To Bruges and Ghent We Went, Part 2

June 2016 Prof. Silmarien Szilagyi


On the third day of our stay in Bruges, my nephew and I took the thirty-minute train ride to Ghent, which is also in the Flemish Region of Belgium, albeit in East Flanders, not West. The first thing I noticed about it was not its lovely architecture, but its public transportation system. Bruges has buses, sure, but Ghent has trams. It may seem silly to get excited about trams, but they reminded me of Budapest and allowed us to avoid taking a taxi (I hate taxis). Ghent's trams, however, are not Budapest's trams, and it took me nearly fifteen minutes to figure out how to get from the train station to the city center. And even then we may have gone the wrong direction at first...

But we made it eventually, and the initial frustration was well worth it. Ghent is equally as beautiful as Bruges--medieval buildings, magnificent churches, lovely grachten--, but with a more modern and metropolitan atmosphere. Where Brugge is sleepy (despite the tourists), Ghent is lively. It has a rich history, bolstered partly by Bruges' renown in the Middle Ages, and is the birthplace of several significant historical figures, such as John of Gaunt (the 1st Duke of Lancaster) and Charles V (Holy Roman Emperor and king of Spain). For a time, it was also one of the largest and richest cities in Northern Europe.


Dedicated to Saint Bavo of Ghent, the Saint Bavo Cathedral was constructed before 942 AD, originally as a wooden chapel, and then was expanded in 1038 in the Romanesque style. More additions were added, using stone, until the cathedral was considered complete in 1569. While the church is certainly beautiful, with its colorful stained glass windows and decadent pulpit, its claim to fame is being the site of Charles V's baptism.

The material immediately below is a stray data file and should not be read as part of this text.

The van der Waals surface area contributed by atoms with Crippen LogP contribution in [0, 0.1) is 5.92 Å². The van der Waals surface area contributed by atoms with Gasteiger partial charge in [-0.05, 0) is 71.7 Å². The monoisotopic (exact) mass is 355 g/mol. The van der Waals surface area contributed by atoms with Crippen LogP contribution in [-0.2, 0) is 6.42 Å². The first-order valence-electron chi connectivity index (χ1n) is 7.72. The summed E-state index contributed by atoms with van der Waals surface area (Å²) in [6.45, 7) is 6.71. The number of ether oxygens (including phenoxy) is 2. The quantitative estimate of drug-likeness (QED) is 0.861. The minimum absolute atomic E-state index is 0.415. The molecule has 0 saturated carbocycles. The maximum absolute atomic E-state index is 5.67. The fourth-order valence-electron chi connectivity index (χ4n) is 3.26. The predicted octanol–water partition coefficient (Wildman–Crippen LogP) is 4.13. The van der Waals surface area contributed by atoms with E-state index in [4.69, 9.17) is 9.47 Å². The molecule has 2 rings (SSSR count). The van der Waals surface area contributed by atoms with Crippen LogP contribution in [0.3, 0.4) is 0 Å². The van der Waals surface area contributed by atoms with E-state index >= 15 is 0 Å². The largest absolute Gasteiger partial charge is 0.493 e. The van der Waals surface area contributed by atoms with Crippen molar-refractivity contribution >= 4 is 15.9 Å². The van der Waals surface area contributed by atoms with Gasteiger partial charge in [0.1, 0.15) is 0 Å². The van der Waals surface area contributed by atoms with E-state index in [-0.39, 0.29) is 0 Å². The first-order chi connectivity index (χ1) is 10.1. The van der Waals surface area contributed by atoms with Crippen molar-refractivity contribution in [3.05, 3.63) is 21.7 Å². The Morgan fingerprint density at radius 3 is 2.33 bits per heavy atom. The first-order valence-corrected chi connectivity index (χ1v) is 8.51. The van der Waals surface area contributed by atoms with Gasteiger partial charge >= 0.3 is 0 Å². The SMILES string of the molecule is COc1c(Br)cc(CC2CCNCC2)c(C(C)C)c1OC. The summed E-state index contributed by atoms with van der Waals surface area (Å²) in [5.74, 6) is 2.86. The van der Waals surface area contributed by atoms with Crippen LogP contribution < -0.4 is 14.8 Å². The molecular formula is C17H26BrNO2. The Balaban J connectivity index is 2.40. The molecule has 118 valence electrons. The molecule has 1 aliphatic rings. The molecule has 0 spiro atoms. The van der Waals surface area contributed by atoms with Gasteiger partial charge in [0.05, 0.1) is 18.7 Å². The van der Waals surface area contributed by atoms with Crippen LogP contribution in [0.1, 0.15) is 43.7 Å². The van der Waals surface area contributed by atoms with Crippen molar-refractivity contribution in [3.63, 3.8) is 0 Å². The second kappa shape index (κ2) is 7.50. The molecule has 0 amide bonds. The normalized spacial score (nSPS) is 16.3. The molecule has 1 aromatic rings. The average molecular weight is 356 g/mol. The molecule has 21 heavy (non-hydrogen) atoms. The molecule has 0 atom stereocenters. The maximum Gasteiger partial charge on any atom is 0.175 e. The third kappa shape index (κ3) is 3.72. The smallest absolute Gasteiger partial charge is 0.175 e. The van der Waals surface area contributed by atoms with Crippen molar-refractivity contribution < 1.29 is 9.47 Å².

It also contains a massive painting by Bruggian (?) painter Jan van Eyck, which the Germans "purchased" in 1821 and owned until the Treaty of Versailles mandated that they return it to the cathedral. They did so reluctantly, and, when World War II broke out, Ghent thought it safest to send the painting to the Vatican, in case the Nazis also decided to "purchase" it...


This castle certainly stands out, since it sits in the middle of a fairly busy street, across from a fancy bath products shop. It was built in 1180 by Count Philip of Alsace, who was inspired by the castles he saw in the Holy Land during the Second Crusade. Gravensteen means "castle of the counts," probably because it served as the seat of the Counts of Flanders until the 14th century. Afterwards, it was used as a courthouse, a prison, a housing complex, and a factory, before it was renovated in 1885 and re-opened as a museum.


One of my all-time favorite churches is St. Nicholas' Church, situated in the large square of the city center. It was constructed in the 13th century using blue-gray stone that, honestly, makes the church look slightly ominous, like the castle of a villain from a fantasy novel or a Disney film. Although its interior is a bit drab compared to the other Flemish churches I'd visited, its looming, gray exterior more than compensates.


Contrasting sharply with St. Nicholas' Church is the richly-decorated St. Michael's Church. It was built around 1440, on the site of an earlier chapel dedicated to St. Michael, in the late Gothic style. Its exterior may be a tad sober ("boring" is a better for it...), but its interior is truly lovely. Full of high, sprawling arches; colorful paintings; and elaborate stone and woodwork, I found I could not snap enough pictures.

My favorite embellishment, however, was the ornate pulpit, carved from white marble and dark wood. I think it shows Jesus (rising from the dead?), but the only information I found on the sculpture was in Dutch. And I don't like Dutch enough to attempt to translate it.


The final sight in Ghent that we'll discuss is the Graslei. It is technically a street, but because it contains a gracht (an urban waterway), I liken it to the canals in Bruges. Located in the heart of Ghent's historical center, the Graslei is an excellent jumping-off point from which to meander the small side streets that crisscross the gracht. It also appears to be a popular hang-out spot for young Belgians, due to its sophisticated yet cozy atmosphere.


2.'s ... ral,_Ghent